Course Description and Objectives:

Phil 310W Philosophy and Culture (3 UG Credits)

Analytical and comparative study of pivotal ideas concerning reality, reasoning, ethics, and expression in the philosophies, science, art, music, literature, language, and other aspects of various cultures. Offered Fall and Spring semesters. Prerequisite(s): PHIL 210

Philosophy and Culture is an in-depth exploration of three important themes: Reality, Reason, and Expression. We constantly hear these words, but what do they really mean to us or to others, and what significance might they have in our lives? An historical and cultural survey of these themes reveals many different answers to these questions. What is real? The physical world around us? The spiritual world? Ideas, values, beliefs—or are we just kidding ourselves? Equally complex issues arise when we look at Reason and Expression. What does it mean when someone tells you, “Be reasonable”? And why do “reasonable” people not always agree about what should be done? How in fact does one use reason in choosing values and making everyday decisions? Finally, when you “express yourself,” what exactly is being expressed—and what forms might it take (art, literature, music, language, ??)?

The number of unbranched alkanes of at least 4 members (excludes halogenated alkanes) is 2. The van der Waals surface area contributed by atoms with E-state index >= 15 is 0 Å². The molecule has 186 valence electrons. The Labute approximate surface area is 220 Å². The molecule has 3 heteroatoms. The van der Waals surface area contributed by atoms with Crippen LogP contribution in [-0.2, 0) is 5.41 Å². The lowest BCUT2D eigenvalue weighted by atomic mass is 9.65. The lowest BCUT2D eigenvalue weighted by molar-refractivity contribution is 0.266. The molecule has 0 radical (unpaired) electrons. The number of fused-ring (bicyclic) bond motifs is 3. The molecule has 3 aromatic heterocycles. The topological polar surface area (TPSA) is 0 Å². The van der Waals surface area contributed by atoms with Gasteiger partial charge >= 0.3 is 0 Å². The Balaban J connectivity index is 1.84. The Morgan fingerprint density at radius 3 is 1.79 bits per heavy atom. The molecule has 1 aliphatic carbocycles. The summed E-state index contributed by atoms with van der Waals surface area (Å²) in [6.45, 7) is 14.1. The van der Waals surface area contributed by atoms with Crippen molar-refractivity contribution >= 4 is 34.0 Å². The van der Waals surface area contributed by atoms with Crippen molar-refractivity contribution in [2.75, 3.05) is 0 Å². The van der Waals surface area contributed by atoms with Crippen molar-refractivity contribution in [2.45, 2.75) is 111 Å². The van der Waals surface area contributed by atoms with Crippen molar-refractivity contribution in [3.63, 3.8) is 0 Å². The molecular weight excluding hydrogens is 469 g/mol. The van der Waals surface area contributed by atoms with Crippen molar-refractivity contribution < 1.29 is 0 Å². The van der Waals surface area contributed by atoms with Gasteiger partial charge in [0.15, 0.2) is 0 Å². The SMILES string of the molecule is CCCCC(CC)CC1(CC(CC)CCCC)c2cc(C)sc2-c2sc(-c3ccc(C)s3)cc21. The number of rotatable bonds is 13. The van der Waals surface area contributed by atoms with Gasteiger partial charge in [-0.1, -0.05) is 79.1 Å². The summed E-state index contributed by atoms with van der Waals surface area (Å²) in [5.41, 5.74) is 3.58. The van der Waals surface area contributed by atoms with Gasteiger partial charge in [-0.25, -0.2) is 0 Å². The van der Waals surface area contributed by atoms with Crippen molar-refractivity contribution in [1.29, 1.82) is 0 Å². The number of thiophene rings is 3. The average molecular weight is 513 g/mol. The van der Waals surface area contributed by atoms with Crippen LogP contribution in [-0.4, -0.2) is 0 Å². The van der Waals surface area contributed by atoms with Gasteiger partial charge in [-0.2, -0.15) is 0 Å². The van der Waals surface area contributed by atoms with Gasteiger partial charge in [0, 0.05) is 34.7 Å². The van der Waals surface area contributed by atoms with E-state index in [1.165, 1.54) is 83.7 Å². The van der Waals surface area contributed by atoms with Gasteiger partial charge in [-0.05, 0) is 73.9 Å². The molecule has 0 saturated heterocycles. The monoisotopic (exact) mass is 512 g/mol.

During this semester, I will assist you in your initial explorations of these themes. Like any good guide, I will make sure that you know where individuals and societies have gone before in their travels, but I will not force you to walk in their trails; in the end, people must choose their own ways through this partly-charted wilderness. Nevertheless, there are “rules of the road” to follow, including logic and rigor, clarity, and completeness as well as fairness to opposing viewpoints. By journey's end, you will have acquired these skills and knowledges:

(1) Become familiar with traditional thought (both Western and non-Western) on these subjects

(2) Link the abstract philosophical concepts with everyday matters of life and culture, particularly making connections with art, music, and literature

(3) Learn to discuss personal and emotional issues objectively and analytically

(4) Increase your confidence when critiquing or questioning the ideas of others

(5) Begin to develop and/or articulate a coherent philosophy of life

(6) Expand your writing skills, emphasizing originality, conciseness, and clarity

This course fulfills a GUCR requirement in Global Humanities and addresses GUCR Outcomes, Goals, and Benchmarks in Writing, Communication, Critical Thinking, Science, Ethics, and Living and Working in a Multicultural Environment.

© Dr. Loren R. Schmidt, 1999-2023
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